The Florence Institute For Boys was opened in 1889 as one of the first boys’ institutes in the country, second only to the Gordon Working Lads Institute in Kirkdale, North Liverpool in 1886.
Built by local philanthropist, magistrate and Mayor of Liverpool, Bernard Hall as ‘an acceptable place of recreation and instruction for the poor and working boys of this district of the city’ The Florrie, as the Institute is fondly known, was named in memory of Hall’s daughter Florence, who died at the untimely age of just 22.
From its inception, The Florrie was a centre of excellence for various sports, becoming a hub for nurturing Liverpool’s sporting heritage with many championship teams including gymnastics, baseball, basketball and of course, football with Florence Albion, Florence Richmond and Florence Olympic football teams.
Whichever sport they enjoyed, The Florrie Boys were often the best in class, winning strings of medals and awards. This was exemplified in that most ancient and noble martial art: boxing.
Boxing has been an important part of Liverpool’s culture for centuries, and was at the heart of The Florrie’s sporting curriculum. It’s no surprise, therefore, that the institute became renowned both in the city and much further afield for its ability to nurture hard-hitting champions from the tough, working class communities surrounding the Liverpool docks. The Florrie’s motto – ‘No pains, no gains’ – seems particularly appropriate when it comes to the sport.
Names like Alan Rudkin, Tommy ‘Demolition Man’ Bache, his best friend Billy Williams, Larry Paul, Dick Tiger, and Stan Atherton, headed a roll call of names that included the greatest Liverpool boxers of the mid and late 20th Century. They fought at the highest levels, won the belts and bouts and that truly mattered, and brought success and pride to Liverpool 8 and the city of Liverpool.
In addition to sport, throughout its history The Florrie provided a wide range of educational and skills-based activities for its members. Diverse in nature, classes ranged from woodwork and technical drawing to budgie-breeding and model making, a first-aid ambulance class and even a debating society! The Committee equally valued the importance of recreation and self-development for the young people of the Dingle, which was nurtured through outdoor pursuits and camping expeditions taking Florrie Boys all over the UK and even to Europe!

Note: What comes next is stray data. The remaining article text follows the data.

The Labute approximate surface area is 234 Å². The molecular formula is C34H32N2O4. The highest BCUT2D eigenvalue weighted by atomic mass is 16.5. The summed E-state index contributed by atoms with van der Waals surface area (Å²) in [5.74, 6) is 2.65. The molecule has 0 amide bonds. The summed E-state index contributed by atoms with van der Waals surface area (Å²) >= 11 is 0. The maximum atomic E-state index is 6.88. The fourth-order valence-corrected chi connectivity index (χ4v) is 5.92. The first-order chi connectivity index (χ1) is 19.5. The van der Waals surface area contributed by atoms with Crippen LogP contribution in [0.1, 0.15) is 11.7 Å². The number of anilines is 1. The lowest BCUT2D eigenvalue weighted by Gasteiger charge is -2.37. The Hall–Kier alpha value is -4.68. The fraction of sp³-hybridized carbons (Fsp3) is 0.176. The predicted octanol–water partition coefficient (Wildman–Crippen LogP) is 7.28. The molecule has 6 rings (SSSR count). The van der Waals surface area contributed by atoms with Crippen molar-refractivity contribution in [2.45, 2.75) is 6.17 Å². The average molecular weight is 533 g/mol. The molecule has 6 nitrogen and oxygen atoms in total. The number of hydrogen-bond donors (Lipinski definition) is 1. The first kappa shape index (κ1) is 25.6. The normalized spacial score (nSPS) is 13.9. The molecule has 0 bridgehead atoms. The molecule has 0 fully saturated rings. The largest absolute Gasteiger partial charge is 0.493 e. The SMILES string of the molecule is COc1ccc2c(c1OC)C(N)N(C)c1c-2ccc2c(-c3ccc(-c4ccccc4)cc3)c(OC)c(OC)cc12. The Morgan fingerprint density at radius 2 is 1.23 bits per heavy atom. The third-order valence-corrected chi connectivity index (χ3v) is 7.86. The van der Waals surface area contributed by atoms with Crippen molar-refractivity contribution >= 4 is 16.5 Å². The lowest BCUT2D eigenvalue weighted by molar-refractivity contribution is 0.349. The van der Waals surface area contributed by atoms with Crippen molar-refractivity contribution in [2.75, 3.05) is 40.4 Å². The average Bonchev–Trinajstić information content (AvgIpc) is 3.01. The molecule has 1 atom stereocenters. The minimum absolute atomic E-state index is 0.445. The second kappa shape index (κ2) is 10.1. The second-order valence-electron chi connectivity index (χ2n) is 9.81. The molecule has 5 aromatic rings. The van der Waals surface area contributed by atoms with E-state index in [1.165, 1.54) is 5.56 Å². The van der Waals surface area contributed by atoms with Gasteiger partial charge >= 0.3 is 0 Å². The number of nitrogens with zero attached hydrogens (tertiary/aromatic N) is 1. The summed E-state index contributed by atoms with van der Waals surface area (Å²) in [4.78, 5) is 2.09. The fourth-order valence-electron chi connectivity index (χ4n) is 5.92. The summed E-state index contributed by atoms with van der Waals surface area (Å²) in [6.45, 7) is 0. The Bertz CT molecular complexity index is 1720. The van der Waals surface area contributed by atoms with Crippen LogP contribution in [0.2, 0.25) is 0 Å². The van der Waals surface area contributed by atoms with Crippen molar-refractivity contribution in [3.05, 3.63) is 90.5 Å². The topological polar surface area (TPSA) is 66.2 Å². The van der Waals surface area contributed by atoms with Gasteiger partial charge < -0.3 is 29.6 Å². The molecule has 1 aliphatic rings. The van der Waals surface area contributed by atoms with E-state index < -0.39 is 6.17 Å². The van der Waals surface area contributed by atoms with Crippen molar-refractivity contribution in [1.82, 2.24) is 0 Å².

As you would expect music was also a big part of The Florrie’s appeal. A young Gerry Marsden played guitar here and held his very first skiffle gig in the Grand Hall before his band ‘Gerry and the Pacemakers’ became a global sensation, with hits including ‘Ferry Cross the Mersey’, ‘I Like It’ and legendary Liverpool FC anthem ‘You’ll Never Walk Alone’. As a Florrie Old Boy, Gerry was also instrumental in the campaign to save The Florrie and remains a dear friend and supporter.
In its later years, The Florrie responded to the grave social and economic challenges which faced the area by shifting its focus from providing solely for young people to becoming an inclusive community centre. Education and employment training schemes sat alongside provision for young families and activities for older people to bring the community together and harness the camaraderie of The Florrie spirit for all.
The Florrie served the people of Liverpool 8 for almost one hundred years before falling into disrepair and closing during the 1980’s. What followed was an un-wavered 23 year community campaign to save The Florrie from further decay and demolition, to restore the building back to its former glory.
After several devastating building fires, any future for The Florrie looked impossible. This was until local residents formed the “Friends of The Florrie” campaign group, from which a charitable trust was established to take the lead in saving the building (along with a little help from The Prince of Wales). Together they managed to raise the funds for the almighty restoration.
With help from Heritage Lottery Fund, European Regional Development Fund, Northwest Regional Development Agency, The Tudor Trust, Garfield Weston Foundation and Liverpool City Council, The Florrie re-opened its doors on 1st April 2012, beginning an exciting new chapter.
Today, The Florrie is a multi use community hub which provides resources and activities to individuals, groups and local businesses. Within our wonderful building we have a magnificent Grand Hall, gym, Heritage Resource Centre, library and IT suite, radio studio, community cafe, classrooms and managed workspaces. You can find out more about what we do and get involved by visiting The Florrie website.
THE FLORENCE INSTITUTE
377 Mill Street, L8 4RF
We are open:
9am – 6pm Monday, Wednesday & Friday.
9am – 9pm Tuesday.
Registered Office: The Florence Institute Trust Ltd, 377 Mill Street, Liverpool L8 4RF. Charity Registration No: 1109301. Company Registration No: 05330850 (registered in England and Wales).